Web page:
Beetroot and Aubergine Sri Lankan curry


The World Food Cafe cookbook rightfully deserves credit for this dish, though the recipe here is slightly different.

This is one intense flavour experience, and is colourful the following day too. Serve with Quinoa, and with some additional coconut milk to hand. In the absence of Quinoa, lash yourself firmly with a bunch of celery in penance, and substitute a lesser grain of your pitiful choosing.

Needing to have in the larder:

  • 2 medium cooked beetroots – not preserved in vinegar. Lucky for The VegHead beetroot cooking day was yesterday and a big batch of cooked whole beetroot was in the fridge, soaking in its cooking water and a little salt. Actually…it wasn’t that lucky as I had planned it that way.
  • 1 medium purple aubergine – cut into large cubes
  • 1 cup of cookd haricot beans
  • 1 small onion – halved and thickly sliced
  • 1 teaspoon of cumin seeds
  • 1 teaspoon of coriander seeds
  • 1/2 teaspoon of black peppercorns
  • 1/4 teaspoon of fennel seeds
  • 1 stalk of lemongrass – chopped and ground in a mortar an pestle
  • 2 cloves of garlic
  • 2 teaspoons of light miso paste
  • coconut milk
  • sunflower oil or similar
  • 1/2 cup of crushed, roasted cashews

Oh…you’re making that all up…

  • dryroast the spice seeds in a hot oven for 5 to 10 minutes. Then crush to a powder with a mortar and pestle.
  • fry the spices and the onion
  • add the aubergine and fry until cooked but still firm. Add more oil if necessary, by jitherers those eggplants have a thirst for the stuff don’t they?
  • add the beetroot, beans, lemongrass, miso and a little water. Simmer for 5 – 10 minutes allow the flavours to mix and mature
  • stir through about 1/4 cup of coconut milk. Allow the saucepan to come back to a simmer and then immediately serve
  • liberally sprinkle with cashew nuts

And here is one that I cooked earlier (before it was eaten)


Sesame beetroot stems

Green eggs and ham.
Fred and Ginger.
Imperialism and the industrial military complex.
Beetroot and sesame.

Some things in the universe are just natural pairings.

Our options to explore these pairings are naturally limited. Don’t eat eggs or ham, Fred and Ginger are worm food, and trying the bomb the world into peace is misguided in the VegHead’s humble opinion. That leaves us with beetroot and sesame, which is hardly a poor choice…

This is sufficient to make a side dish for two. If you want to extend it and have no more stems to hand, add some grated raw beetroot, or some diced cooked beetroot (you probably have the fresh stems because you just bought a clutch of fresh beetroot, after all).

Needing to have…

  • Stems and leaves from 4+ fresh beetroots
  • 1 tablespoon of sesame seeds; roasted
  • 2 tablespoons of light tahini
  • 1 teaspoon of tamari
  • 1 tablespoon of sesame oil

Needing to do…

  • Wash the stems and leaves; discarding any cruddy bits
  • Chop the stems into lengths of approximately 5cms
  • Chop the leaves
  • Blanch the stems in a covered pot in a very small amount of water. After a minute or so add the leaves (basically the leaves take a little less time than the stems do to cook – once you’ve done this once you’ll get a feel for it). Add the tamari at the same time.
  • The leaves will cook very quickly. Do not allow to boil dry. There should be a small amount of liquid left by the time the leaves are blanched.
  • Remove from the heat and stir through the tahini, the sesame oil and the sesame seeds.
  • Serve immediately

Why you can’t beat a good beet root

When I was a lad, beetroot came into the house ready made. Golden Circle was the brand of choice according to my mother, if I recall correctly. Mostly pre-sliced, with the occasional foray into the unsliced, baby beet variety. Summer would be heralded with the purchase of tins of cubed beetroot. Regardless of the shape of their contents they all tasted the same. For years I assumed beetroot was a salty purple thing, with a natural sharp vinegary bite. The closest it ever got to hot food was as an option on a shop bought hamburger (authentic “Fish and Chip/Burger bars” in Australia still today give the option of a slice of pineapple or a slice of beetroot on the burger). It was certainly never served as a vegetable along with dinner.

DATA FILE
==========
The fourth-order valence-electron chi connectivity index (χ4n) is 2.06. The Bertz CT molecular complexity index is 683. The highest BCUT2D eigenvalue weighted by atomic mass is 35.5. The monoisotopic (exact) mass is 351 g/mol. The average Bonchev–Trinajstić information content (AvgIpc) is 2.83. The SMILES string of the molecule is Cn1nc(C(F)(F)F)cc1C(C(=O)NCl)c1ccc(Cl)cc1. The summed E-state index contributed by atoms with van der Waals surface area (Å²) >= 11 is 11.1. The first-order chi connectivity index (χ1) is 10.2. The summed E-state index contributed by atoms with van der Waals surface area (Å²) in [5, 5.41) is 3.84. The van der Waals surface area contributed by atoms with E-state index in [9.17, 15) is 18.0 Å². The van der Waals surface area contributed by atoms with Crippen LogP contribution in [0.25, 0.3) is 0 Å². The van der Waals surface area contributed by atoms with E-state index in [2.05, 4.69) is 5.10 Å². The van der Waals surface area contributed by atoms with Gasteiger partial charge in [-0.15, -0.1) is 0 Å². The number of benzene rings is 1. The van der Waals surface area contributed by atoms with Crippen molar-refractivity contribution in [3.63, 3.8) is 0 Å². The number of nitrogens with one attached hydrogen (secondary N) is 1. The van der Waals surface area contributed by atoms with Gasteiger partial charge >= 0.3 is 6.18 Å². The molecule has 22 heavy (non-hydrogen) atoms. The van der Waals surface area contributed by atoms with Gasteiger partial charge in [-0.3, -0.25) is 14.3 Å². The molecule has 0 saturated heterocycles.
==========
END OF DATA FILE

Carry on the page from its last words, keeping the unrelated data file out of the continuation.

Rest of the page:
Tinned beetroot is no longer welcome in the VegHead’s kitchen. Whether sliced or cube or whole, it is all bought fresh and home cooked. For salad beetroot, use Apple Cider Vinegar as it is significantly less “vinegary” than wine vinegars and will therefore not dominate the flavour. Slice off the stems and thoroughly scrub all dirt from the ball of the root with a brush and water. Boil (or pressure cook) until tender in a large pot of water. Once cooked, the skin will simply slide off in your hand under cold water. Preserve in the same water you cooked the beet root in, together with a teaspoon of sea salt. Once cooled, add a tablespoon of vinegar.

Beetroot has now made its way onto the dinner plate in a number of ways; roasted, stir fried, lending its purple majesty to curries. Raw it is grated into salads and sandwiches; juiced together with carrots and celery it is a vivid liver detoxing wonder.

Every part of the beetroot plant is edible. The leaves can be used as an alternative to spinach or kale. The leaf stems can be steamed or stir fried.

How to choose beetroot:

  • always choose beetroot that still has the stems and leaves attached. When fresh the stems are firm and crispy like fresh celery. If they have been cut off it is a sure sign that the beetroot is old enough for the stems to have gone all flippy floppy.
  • in the absence of stems, choose beetroots that are as hard as possible. The flesh will soften with age. If they have give when pressed with a finger – put them back and move on.
  • small beetroots are better than huge beetroots

Chick Pea and Beetroot tagine

Beetroot is a misunderstood thing. Gorgeously purple. and almost the entire plant is edible….but more on that at another time. Seeing as today we had potatoes at lunchtime (see “Roast Potato and Onion Soup) then it seemed too-much-of-a-good-thing to have a starchy vegetable at dinner time. Hence…beetroot.

Ingredients

  • 2 medium beets. Top and tail, scrub and segment into smallish wedges
  • 1 1/2 cups of cooked chickpeas (“garbanzo beans” if you’re a seppo)
  • 1 small onion. Thinly sliced.
  • 1 clove of garlic. Chopped.
  • 2 teaspoons of cumin powder.
  • 2 teaspoons of ground pepper.
  • Olive oil.
  • Sesame oil.
  • 2 tablespoons of light tahini.
  • Water.

What to do..

  • Preheat oven (I also put the empty tagine in straight away to begin to heat, while I get on with the preparation. As it is very heavy pottery it takes a long time for the tagine container itself to come to heat, and until it does the food inside is not cooking one little bit. Preheating the tagine can save you 30 minutes cooking time later)
  • Combine all ingredients except for the sesame oil into a tagine. If you don’t have a tagine then use any covered baking tray that is about 30cms in diameter.
  • Add water until the level is about 1cm below the edge of your tagine.
  • Bake on high for 45 minutes to 60 minutes
  • Lightly drizzle on the sesame oil before serving

Nice with couscous (or other grain), or some steamed vegetables.